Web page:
Appendix 5: The Prison Break at Cowra, August 1944
Despite the fact that Japanese troops had been schooled to die rather than surrender there were, by August 1944, 2,223 Japanese prisoners of war in Australia, including 544 merchant seamen. There were also 14,720 Italian prisoners, mostly from the Middle East, and 1,585 Germans, mostly naval or merchant seamen.
During the years when it was known in Australia that most of the 21,000 Australian prisoners in Japanese hands were being under-fed and over-worked and that many were dying of disease and malnutrition, the Japanese prisoners in Australian camps were well fed, were living in comfortable quarters, and were thriving. By August 1944 10,200 Italian prisoners, including 200 officers, were working, without guards, on farms or in hostels; some German prisoners were employed in labour detachments, but under guard; the possibility of employing working parties of Japanese prisoners was being considered.
At this time 1,104 Japanese prisoners were in No. 12 Prisoner of War Compound near Cowra, the centre of an agricultural district in the middle west of New South Wales. This establishment was divided into four camps: “A” for Italians, “B” for Japanese, “C” for Koreans, and “D” for Indonesians. The whole compound formed an octagon about 800 yards across, and the four camps were separated by two intersecting roads and were fenced with thick barbed-wire entanglements about 8 feet high. The 22nd Garrison Battalion guarded the prisoners, its commander, Lieut-Colonel Brown,1 holding also the appointment of commander of the “Cowra PW and Internment Group”.
Six 30-foot observation towers overlooked the compound and at night lights from these towers swept the camps and fixed lights lit up the wire and the roads.
As the Japanese improved in health and strength as a result of their good rations, and of constant wrestling and baseball, their spirits rose. An officer of the 22nd Garrison Battalion wrote later:
They did not understand the Articles of the Geneva Convention ... and our strict adherence to its terms merely amused them and further convinced them of our moral and spiritual weakness. They read into our humane treatment of them a desire to placate them, and this they felt sure sprang from our secret fear of them.2
Information was received at the Group headquarters early in August that the Japanese were discussing a mass outbreak. Additional precautions were taken, and also it was decided to move all the Japanese privates from Cowra to Hay (NSW), where there was another big PW Group.
The Geneva Convention provides that prisoners must be given 24 hours’ notice of such a move, and on 4th August notice was given to the Japanese camp leader that all Japanese at Cowra except officers and NCOs were to go to Hay on the 7th. That night the guards were alert and tense. About 2 a.m. a Japanese ran to the camp gates and shouted what seemed to be a warning to the sentries. Then a Japanese bugle sounded. A sentry fired a warning shot. More sentries fired as three mobs of prisoners, shouting “Banzai”, began breaking through the wire, one mob on the northern side, one on the western and one on the southern. They flung themselves across the wire with the help of blankets. They were armed with knives, baseball bats, clubs studded with nails and hooks, wire stilettos and garrotting cords.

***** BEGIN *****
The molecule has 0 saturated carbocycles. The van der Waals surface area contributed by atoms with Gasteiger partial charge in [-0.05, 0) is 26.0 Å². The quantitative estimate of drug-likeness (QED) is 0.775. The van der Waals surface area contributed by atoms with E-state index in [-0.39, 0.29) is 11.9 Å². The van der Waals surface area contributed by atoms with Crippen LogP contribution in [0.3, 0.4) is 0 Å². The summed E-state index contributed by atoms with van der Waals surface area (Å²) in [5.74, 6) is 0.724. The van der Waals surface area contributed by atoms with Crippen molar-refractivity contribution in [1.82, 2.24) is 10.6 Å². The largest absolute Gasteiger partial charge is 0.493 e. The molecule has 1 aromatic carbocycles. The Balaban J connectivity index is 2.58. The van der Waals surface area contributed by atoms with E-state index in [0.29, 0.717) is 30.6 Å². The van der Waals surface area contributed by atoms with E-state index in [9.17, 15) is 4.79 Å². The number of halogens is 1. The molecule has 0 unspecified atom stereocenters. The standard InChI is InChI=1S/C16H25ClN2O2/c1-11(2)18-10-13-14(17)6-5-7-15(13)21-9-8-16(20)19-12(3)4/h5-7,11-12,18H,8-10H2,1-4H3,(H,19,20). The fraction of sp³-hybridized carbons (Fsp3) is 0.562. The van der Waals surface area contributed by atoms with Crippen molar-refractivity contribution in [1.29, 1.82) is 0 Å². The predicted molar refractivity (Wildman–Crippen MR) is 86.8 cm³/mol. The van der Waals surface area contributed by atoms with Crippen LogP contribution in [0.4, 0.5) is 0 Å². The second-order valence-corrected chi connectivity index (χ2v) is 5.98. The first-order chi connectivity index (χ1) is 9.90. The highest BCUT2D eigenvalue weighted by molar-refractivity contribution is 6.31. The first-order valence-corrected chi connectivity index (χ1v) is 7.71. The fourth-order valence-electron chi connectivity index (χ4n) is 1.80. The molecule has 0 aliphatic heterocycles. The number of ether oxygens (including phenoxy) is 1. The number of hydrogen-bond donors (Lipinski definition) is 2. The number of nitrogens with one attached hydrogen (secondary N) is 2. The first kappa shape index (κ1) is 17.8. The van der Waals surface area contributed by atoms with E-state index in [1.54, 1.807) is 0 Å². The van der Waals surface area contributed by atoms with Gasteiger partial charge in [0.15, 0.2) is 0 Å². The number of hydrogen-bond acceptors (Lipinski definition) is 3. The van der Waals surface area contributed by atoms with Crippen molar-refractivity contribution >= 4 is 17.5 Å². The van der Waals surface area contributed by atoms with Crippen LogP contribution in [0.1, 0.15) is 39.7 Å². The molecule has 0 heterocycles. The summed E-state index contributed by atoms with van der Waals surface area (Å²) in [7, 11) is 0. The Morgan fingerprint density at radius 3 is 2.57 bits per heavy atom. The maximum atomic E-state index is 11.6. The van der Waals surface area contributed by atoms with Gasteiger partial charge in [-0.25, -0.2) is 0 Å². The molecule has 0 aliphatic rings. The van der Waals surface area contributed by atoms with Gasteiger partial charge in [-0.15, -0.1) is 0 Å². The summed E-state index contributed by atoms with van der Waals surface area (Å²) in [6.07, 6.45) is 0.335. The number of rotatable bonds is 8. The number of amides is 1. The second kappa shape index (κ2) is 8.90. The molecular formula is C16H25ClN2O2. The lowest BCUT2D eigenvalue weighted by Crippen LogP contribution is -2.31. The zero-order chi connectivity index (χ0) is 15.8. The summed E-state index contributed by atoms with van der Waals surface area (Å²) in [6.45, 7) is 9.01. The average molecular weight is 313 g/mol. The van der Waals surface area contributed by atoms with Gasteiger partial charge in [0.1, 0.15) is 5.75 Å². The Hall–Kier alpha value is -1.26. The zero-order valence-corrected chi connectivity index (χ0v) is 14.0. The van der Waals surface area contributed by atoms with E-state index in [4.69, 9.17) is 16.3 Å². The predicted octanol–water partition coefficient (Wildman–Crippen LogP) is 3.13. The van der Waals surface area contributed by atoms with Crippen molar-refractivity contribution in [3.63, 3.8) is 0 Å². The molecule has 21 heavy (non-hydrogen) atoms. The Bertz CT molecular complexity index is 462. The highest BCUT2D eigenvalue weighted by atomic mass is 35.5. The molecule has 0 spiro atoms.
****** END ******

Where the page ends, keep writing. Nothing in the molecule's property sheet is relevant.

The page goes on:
The Australians on guard duty were now firing into the groups of prisoners. The men not on guard, most of whom were sleeping fully clothed with rifles and 50 rounds beside them, raced out to reinforce the guard.
The strongest group of Japanese – about 400, broke through the wire on the north-west. Here Privates Hardy3 and Jones4 punched their way through the prisoners, manned a Vickers gun and fired it until they were knifed and clubbed to death. The Japanese swung the gun round to fire on the Australians’ huts but it jammed, and its Japanese crew was killed. No Japanese succeeded in crossing the road that bisected the compound from east to west. Here the fire was so deadly that soon more than 200 Japanese were sheltering in a deep drain from which they emerged at dawn to surrender. Meanwhile Japanese who had remained in the camp had set fire to every building in it.
Some hundreds of prisoners had now broken away into the open country, where camp guards, troops from a training camp two or three miles away and two police constables were soon rounding them up. The Japanese offered no resistance in this phase. Some of them hanged themselves from trees before they were found by the searching troops.
The two policemen concerned were Constable A. P. McGovern of Mandurama and Constable C. H. R. Cooper of Woodstock. They promptly informed all residents of the two small towns and all outlying settlers what had happened and then worked long hours for several days searching for Japanese. Cooper arrested eight of them single-handed and three in company with McGovern.
Including those who killed themselves, 234 Japanese died and 108 were wounded. Thirty-one killed themselves and 12 were burnt to death in huts set on fire by Japanese. Sixteen of the wounded showed signs of attempted suicide. The 22nd Garrison Battalion lost 3 killed and 3 wounded.